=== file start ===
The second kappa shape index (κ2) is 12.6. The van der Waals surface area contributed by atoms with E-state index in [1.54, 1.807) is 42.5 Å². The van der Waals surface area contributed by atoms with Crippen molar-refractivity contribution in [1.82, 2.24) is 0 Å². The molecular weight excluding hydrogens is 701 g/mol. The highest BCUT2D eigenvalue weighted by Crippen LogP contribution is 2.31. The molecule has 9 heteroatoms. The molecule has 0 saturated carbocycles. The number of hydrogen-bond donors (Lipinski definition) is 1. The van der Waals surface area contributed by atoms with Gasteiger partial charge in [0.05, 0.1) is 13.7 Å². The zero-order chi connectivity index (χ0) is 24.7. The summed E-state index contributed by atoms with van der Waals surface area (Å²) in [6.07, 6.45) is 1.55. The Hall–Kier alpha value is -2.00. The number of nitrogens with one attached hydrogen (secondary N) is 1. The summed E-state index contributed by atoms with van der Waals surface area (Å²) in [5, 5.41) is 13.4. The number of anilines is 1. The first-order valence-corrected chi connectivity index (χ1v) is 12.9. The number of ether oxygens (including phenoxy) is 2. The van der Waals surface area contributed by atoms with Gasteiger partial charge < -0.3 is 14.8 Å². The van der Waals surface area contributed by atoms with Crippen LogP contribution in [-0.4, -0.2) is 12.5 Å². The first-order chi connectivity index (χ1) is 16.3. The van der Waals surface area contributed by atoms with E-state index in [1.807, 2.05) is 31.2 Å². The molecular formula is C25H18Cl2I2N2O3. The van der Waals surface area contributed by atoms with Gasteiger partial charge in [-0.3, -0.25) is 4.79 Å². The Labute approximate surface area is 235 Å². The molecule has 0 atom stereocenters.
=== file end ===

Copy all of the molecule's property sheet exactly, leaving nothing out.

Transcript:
The second kappa shape index (κ2) is 12.6. The van der Waals surface area contributed by atoms with E-state index in [1.54, 1.807) is 42.5 Å². The van der Waals surface area contributed by atoms with Crippen molar-refractivity contribution in [1.82, 2.24) is 0 Å². The molecular weight excluding hydrogens is 701 g/mol. The highest BCUT2D eigenvalue weighted by Crippen LogP contribution is 2.31. The molecule has 9 heteroatoms. The molecule has 0 saturated carbocycles. The number of hydrogen-bond donors (Lipinski definition) is 1. The van der Waals surface area contributed by atoms with Gasteiger partial charge in [0.05, 0.1) is 13.7 Å². The zero-order chi connectivity index (χ0) is 24.7. The summed E-state index contributed by atoms with van der Waals surface area (Å²) in [6.07, 6.45) is 1.55. The Hall–Kier alpha value is -2.00. The number of nitrogens with one attached hydrogen (secondary N) is 1. The summed E-state index contributed by atoms with van der Waals surface area (Å²) in [5, 5.41) is 13.4. The number of anilines is 1. The first-order valence-corrected chi connectivity index (χ1v) is 12.9. The number of ether oxygens (including phenoxy) is 2. The van der Waals surface area contributed by atoms with Gasteiger partial charge < -0.3 is 14.8 Å². The van der Waals surface area contributed by atoms with Crippen LogP contribution in [-0.4, -0.2) is 12.5 Å². The first-order chi connectivity index (χ1) is 16.3. The van der Waals surface area contributed by atoms with E-state index in [1.807, 2.05) is 31.2 Å². The molecular formula is C25H18Cl2I2N2O3. The van der Waals surface area contributed by atoms with Gasteiger partial charge in [-0.3, -0.25) is 4.79 Å². The Labute approximate surface area is 235 Å². The molecule has 0 atom stereocenters.